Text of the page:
- Author: Kathy Keatley Garvey
Honey bees have nothing on the late Helen Reddy (Oct. 25, 1941-Sept. 29, 2020), an Australian-born singer who roared like a lion: "I am woman, hear me roar."
Her hit song, "I Am Woman," released in 1972, became an anthem for the women's liberation/equal rights movement back in the '70s.
"I am strong
I am invincible
I am woman"
Worker honey bees basically do all the work in the colony, and they're out there foraging on everything they can find--when the weather cooperates. Lately we've been watching collecting pollen and nectar on lion's tail, Leonotis leonurus and thinking about UC Davis emeritus professor Norman Gary's book, Honey Bee Hobbyist: The Care and Keeping of Bees.
"The importance of pollen to the health and vigor of the honey bee colony cannot be overstate," he writes in his entry on pollen foraging. "Bees need a balanced diet. Honey satisfies the bees' carbohydrate requirements, while all of the other nutrients--minerals, proteins, vitamins and fatty substances--are derived from pollen."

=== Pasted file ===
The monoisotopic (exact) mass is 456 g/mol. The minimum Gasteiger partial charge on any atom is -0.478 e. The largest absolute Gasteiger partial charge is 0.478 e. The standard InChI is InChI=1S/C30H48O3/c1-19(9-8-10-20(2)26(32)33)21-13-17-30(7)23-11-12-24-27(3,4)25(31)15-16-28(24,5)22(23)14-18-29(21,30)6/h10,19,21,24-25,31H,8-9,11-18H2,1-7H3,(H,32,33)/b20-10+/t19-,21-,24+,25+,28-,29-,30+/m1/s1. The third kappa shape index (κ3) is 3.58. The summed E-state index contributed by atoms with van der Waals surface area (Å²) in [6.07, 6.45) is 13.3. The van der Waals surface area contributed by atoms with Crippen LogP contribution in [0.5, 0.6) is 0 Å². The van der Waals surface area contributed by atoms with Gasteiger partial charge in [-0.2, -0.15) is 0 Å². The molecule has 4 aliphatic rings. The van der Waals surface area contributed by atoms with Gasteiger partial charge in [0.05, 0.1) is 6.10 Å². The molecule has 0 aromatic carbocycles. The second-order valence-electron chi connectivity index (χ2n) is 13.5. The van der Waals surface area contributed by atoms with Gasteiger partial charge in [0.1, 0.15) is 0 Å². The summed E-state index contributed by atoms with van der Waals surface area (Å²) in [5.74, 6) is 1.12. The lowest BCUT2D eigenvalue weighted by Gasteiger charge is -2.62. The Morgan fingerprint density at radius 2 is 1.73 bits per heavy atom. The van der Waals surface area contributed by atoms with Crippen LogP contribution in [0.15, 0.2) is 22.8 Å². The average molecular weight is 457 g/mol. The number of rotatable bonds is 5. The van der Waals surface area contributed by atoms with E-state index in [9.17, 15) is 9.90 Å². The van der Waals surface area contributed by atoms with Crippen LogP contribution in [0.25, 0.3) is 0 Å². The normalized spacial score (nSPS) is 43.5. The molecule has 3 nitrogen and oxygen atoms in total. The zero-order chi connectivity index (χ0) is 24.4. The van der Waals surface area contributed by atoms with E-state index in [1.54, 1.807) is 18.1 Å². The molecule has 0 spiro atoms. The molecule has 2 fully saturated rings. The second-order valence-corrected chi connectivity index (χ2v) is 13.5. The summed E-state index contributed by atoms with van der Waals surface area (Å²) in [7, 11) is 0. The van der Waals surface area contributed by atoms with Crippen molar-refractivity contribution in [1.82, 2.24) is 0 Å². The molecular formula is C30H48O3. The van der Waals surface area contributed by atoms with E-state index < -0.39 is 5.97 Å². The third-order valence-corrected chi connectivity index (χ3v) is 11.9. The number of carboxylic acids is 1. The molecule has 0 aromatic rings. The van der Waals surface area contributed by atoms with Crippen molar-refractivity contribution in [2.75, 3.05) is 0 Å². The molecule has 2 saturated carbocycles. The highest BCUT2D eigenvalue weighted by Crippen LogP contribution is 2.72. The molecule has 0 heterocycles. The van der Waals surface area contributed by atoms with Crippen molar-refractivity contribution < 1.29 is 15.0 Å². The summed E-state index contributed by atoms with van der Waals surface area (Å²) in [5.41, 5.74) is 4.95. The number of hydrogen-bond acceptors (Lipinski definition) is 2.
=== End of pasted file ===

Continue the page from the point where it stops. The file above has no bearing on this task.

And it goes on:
Gary, known internationally as "The Bee Man" for his career as a hobby beekeeper, commercial beekeeper, deputy apiary inspector in New York, honey bee research scientist, entomology professor, author, bee wrangler and Guinness World record holder (he holds the Guinness World record (109 bees inside his closed mouth for 10 seconds) served on the UC Davis entomology faculty from 1962 to 1994 after a 32-year academic career. He has kept bees for some seven decades and has authored more than 100 publications, including scientific papers, book chapters and popular articles in beekeeping trade journals. He drew widespread acclaim for wearing a head-to-toe suit of clustered bees while "Buzzin' with His Bee-Flat Clarinet."
But back to the girls on the lion's tail. They are determined, these girls. Helen Reddy packed a punch, but honey bees know how to pack a wallop of pollen on lion's tail.
"I am honey bee; hear me roar."